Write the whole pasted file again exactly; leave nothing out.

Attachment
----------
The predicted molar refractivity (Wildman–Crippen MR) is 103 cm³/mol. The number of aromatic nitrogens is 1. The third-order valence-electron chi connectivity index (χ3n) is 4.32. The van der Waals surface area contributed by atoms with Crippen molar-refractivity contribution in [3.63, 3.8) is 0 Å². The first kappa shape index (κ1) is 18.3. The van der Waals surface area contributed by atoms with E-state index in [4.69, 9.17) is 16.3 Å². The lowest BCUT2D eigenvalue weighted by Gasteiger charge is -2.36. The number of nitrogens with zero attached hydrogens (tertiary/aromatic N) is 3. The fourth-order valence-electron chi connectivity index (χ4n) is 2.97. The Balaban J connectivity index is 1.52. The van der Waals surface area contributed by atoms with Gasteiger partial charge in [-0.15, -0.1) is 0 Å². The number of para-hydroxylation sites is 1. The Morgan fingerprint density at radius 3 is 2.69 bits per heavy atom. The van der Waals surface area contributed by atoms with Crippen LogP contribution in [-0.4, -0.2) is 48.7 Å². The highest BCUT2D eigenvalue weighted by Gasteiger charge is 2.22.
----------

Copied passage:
The predicted molar refractivity (Wildman–Crippen MR) is 103 cm³/mol. The number of aromatic nitrogens is 1. The third-order valence-electron chi connectivity index (χ3n) is 4.32. The van der Waals surface area contributed by atoms with Crippen molar-refractivity contribution in [3.63, 3.8) is 0 Å². The first kappa shape index (κ1) is 18.3. The van der Waals surface area contributed by atoms with E-state index in [4.69, 9.17) is 16.3 Å². The lowest BCUT2D eigenvalue weighted by Gasteiger charge is -2.36. The number of nitrogens with zero attached hydrogens (tertiary/aromatic N) is 3. The fourth-order valence-electron chi connectivity index (χ4n) is 2.97. The Balaban J connectivity index is 1.52. The van der Waals surface area contributed by atoms with Gasteiger partial charge in [-0.15, -0.1) is 0 Å². The number of para-hydroxylation sites is 1. The Morgan fingerprint density at radius 3 is 2.69 bits per heavy atom. The van der Waals surface area contributed by atoms with Crippen LogP contribution in [-0.4, -0.2) is 48.7 Å². The highest BCUT2D eigenvalue weighted by Gasteiger charge is 2.22.